electronics that convert the electrical quantity into a measurement signal and that make the measurement signal available over an electrical current-loop output in the form of a signal current (I) corresponding to the physical quantity; and
a pick-up unit having a magnetoresistive element, whose resistance changes as a function of the magnetic flux (Φ) produced by the signal current (I), wherein:
said electronics include a regulating circuit for adiustment of the signal current (I) as a function of the measurement signal;
an instantaneous signal current registered by means of said pick-up unit is fed to said regulating circuit for regulation of the physical-quantity-dependent, signal current (I); and
a regulating behavior of said regulating circuit is adjustable by one or more adjustment variables (K1 , K2, K3).
4. The transmitter as claimed in claim 3, wherein:
the adjustment variables (K1, K2, K3) are stored in a memory and are digitally adjustable.
5. The transmitter as claimed in claim 3, wherein:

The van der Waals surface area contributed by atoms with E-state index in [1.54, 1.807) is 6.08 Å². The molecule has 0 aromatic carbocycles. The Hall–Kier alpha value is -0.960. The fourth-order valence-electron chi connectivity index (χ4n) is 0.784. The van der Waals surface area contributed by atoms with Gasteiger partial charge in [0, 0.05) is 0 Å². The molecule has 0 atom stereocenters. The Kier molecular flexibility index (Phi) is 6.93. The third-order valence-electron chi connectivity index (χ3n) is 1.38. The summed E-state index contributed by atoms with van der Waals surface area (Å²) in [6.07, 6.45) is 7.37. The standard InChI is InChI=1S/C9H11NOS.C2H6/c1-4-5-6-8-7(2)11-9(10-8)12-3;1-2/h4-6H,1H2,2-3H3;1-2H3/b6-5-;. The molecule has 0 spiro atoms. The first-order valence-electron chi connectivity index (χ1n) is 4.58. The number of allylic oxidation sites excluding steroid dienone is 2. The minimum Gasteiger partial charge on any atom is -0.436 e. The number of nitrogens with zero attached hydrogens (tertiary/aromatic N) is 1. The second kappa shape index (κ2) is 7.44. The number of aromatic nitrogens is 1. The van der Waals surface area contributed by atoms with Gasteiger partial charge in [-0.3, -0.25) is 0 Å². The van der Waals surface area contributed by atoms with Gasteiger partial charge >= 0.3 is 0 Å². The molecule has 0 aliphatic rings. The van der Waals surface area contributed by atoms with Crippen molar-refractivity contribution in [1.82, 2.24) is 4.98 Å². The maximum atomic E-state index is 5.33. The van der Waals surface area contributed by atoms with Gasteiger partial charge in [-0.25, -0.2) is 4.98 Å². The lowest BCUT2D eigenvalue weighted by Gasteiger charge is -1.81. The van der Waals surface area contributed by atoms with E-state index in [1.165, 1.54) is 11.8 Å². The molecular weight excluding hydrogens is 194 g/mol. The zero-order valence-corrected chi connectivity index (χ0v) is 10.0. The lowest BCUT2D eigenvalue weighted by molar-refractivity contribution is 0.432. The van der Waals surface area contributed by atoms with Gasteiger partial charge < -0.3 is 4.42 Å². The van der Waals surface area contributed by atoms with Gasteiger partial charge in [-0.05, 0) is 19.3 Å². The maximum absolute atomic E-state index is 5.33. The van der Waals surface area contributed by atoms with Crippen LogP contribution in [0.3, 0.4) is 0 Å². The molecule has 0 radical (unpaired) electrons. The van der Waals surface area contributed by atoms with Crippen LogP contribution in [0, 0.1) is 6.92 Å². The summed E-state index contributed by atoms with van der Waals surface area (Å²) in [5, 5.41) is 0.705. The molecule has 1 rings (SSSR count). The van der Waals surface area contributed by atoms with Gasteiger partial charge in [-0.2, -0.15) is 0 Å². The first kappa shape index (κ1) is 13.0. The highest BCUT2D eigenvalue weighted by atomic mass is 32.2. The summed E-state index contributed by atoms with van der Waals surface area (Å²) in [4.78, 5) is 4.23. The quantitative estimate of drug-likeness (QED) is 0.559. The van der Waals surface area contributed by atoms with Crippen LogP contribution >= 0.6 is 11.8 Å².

said regulating circuit is embodied as an integrated circuit, or
said regulating circuit and said pick-up unit are embodied as an integrated circuit.
6. The transmitter as claimed in claim 5, wherein:
said integrated circuit also contains a circuit part, which generates from the signal current (I) a supply voltage (V) for the transmitter or parts thereof.
Description
FIELD OF THE INVENTION

The invention relates to a transmitter.

BACKGROUND OF THE INVENTION

In the case of applications common in measuring and control technology, e.g. for inspection, control, and/or automation of complex processes, a multiplicity of transmitters, e.g. pressure, temperature, flow and/or fill level transmitters, are commonly in use.

A transmitter is usually composed of a transducer that registers a physical quantity and converts it to an electrical quantity, and an electronics that converts the electrical quantity into a measurement signal.

These transmitters frequently have an electrical current output, i.e. the transmitter regulates a current, incoming and outgoing, on a conductor pair, as a function of an instantaneous, measured value of the physical quantity. The measurement signal is a signal current in the case of these transmitters. In accordance with a standard common in measuring and control technology, the signal current is set as a function of the instantaneous, measured value to values between a minimum signal current of 4 mA and a maximum signal current of 20 mA.